The same year, amid concerns about the interaction between Aboriginal people at La Perouse and white tourists, the Aborigines Protection Board decided that the place was no longer suitable for Aboriginal occupation. Both the New South Wales Department of Lands and missionaries on the reserve disagreed with the Aborigines Protection Board's decision, arguing that it would be difficult to move the indigenous population because of their long history of occupation of the area. Nevertheless, by 1900, the Aborigines Protection Board had decided that it would relocate Aboriginal people from La Perouse reserve to Wallaga Lake on the south coast. The people refused to move, despite the fact that the Aborigines Protection Board reduced, and eventually ceased supplying, rations. By 1902, it seems that the Aborigines Protection Board had given up and resumed supplying rations to those on the reserve. In 1908 there were 73 people living on the reserve. During 1908, new houses were built and by 1912, the population on the reserve had grown to 106. In 1915 there were 124 people living on the reserve.
The Aborigines Protection Board could not stop non-Aboriginal Australians making day trips to La Perouse, which became easier after the tram line was built in 1902. Aboriginal residents participated in the tourist industry, selling boomerangs and other souvenirs. From about 1909, 'snake men' drew many tourists . These snake men would allow snakes to crawl over them and sometimes bite them, in a pit just near the Loop where the tram from Sydney terminated.  Many people who grew up on the Aboriginal reserve have happy memories of the visiting tourists. Beryl Beller remembered collecting shells with her mother to glue onto various cardboard cut-outs and sell to tourists. Lee-Anne Mason recalled waiting in anticipation for the weekend tourists to arrive. People would 'be flocking in all day' to watch Mr Cann, the snake man. She also recalled diving for pennies and how she would always manage to catch the penny before it hit the sand. 
The question of moving Aboriginal people from La Perouse re-emerged during the 1920s. Randwick Council wanted the reserve moved, in the interests of big business. The South Kensington and District Chamber of Commerce wrote to the Aborigines Protection Board expressing concerns about housing conditions, sanitation of the reserve and its 'morality.' The Aborigines Protection Board agreed that the reserve should be moved. Again, the people on the reserve refused to move. In 1928, a petition signed by 53 reserve residents was published in the Sydney Morning Herald. It read,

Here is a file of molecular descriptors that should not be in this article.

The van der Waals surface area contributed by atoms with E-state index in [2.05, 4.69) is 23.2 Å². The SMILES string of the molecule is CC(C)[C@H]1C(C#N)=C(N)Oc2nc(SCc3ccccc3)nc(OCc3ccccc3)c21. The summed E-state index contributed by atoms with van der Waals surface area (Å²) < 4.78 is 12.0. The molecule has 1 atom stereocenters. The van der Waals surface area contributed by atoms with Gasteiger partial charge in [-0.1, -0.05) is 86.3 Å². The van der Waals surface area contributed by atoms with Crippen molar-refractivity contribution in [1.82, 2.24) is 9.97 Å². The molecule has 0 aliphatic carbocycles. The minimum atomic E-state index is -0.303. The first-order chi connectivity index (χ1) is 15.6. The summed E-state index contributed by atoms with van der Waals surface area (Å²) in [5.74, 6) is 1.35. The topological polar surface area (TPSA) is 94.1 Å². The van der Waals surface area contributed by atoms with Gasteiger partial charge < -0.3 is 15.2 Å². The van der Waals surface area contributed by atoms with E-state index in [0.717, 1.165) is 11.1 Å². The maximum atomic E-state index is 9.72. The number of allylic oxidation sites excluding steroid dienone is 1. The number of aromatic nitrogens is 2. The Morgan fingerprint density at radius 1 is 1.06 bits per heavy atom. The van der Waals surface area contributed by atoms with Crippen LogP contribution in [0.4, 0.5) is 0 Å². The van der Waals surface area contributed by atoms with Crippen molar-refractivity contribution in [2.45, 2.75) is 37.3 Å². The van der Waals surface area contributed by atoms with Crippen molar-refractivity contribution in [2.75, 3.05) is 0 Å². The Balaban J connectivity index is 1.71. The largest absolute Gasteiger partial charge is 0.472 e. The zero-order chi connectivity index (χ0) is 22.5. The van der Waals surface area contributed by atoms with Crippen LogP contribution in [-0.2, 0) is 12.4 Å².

We, the undersigned aborigines of the La Perouse reserve, emphatically protest against our removal to any place. This is our heritage bestowed upon us: in these circumstances we feel justified in refusing to leave. 
As a compromise, Randwick council converted part of the reserve into a public recreation area and moved the huts away from the waterfront. 
During the 1920s, La Perouse people became politically active in support of land rights, particularly through involvement in the Australian Aborigines Progressive Association (AAPA, later called the APA). Jack Patten, from La Perouse, was one of the leaders of the APA and Joseph Timbery, Wesley Sims, WG Sherrit, R McKenzie and Tom Foster all played a significant role in the 1938 Day of Mourning, which was held to mark Australia's sesquicentenary. 
During the Depression, beginning in 1929, hundreds of unemployed people moved to La Perouse.  It was a perfect area for camping, close to the ocean with access to fresh water and natural shelter.  There were three separate camps: Hill 60, Frog Hollow and Happy Valley.  Happy Valley was the largest of the three camps, with about 300 people living there. It was located at the end of Anzac Parade in a gully, which provided shelter from the strong winds. Frog Hollow was an Aboriginal camp near the reserve.  Many of those who set up camp at Frog Hollow were relatives of people living on the reserve. The camp offered a measure of freedom that was not found on Aboriginal reserves. White and black children attended the same school; this was unusual at a time when government policy was geared towards keeping European Australians and Aboriginal Australians separate. Many children did not see any significant differences between Aboriginal and non-Aboriginal children. One woman recalled that when someone raised the alarm that 'the welfare's coming' (meaning that the child welfare department had come to take Aboriginal children), both white and black children would run and hide in the bush, the white children unaware that the child welfare department had come only for Aboriginal children.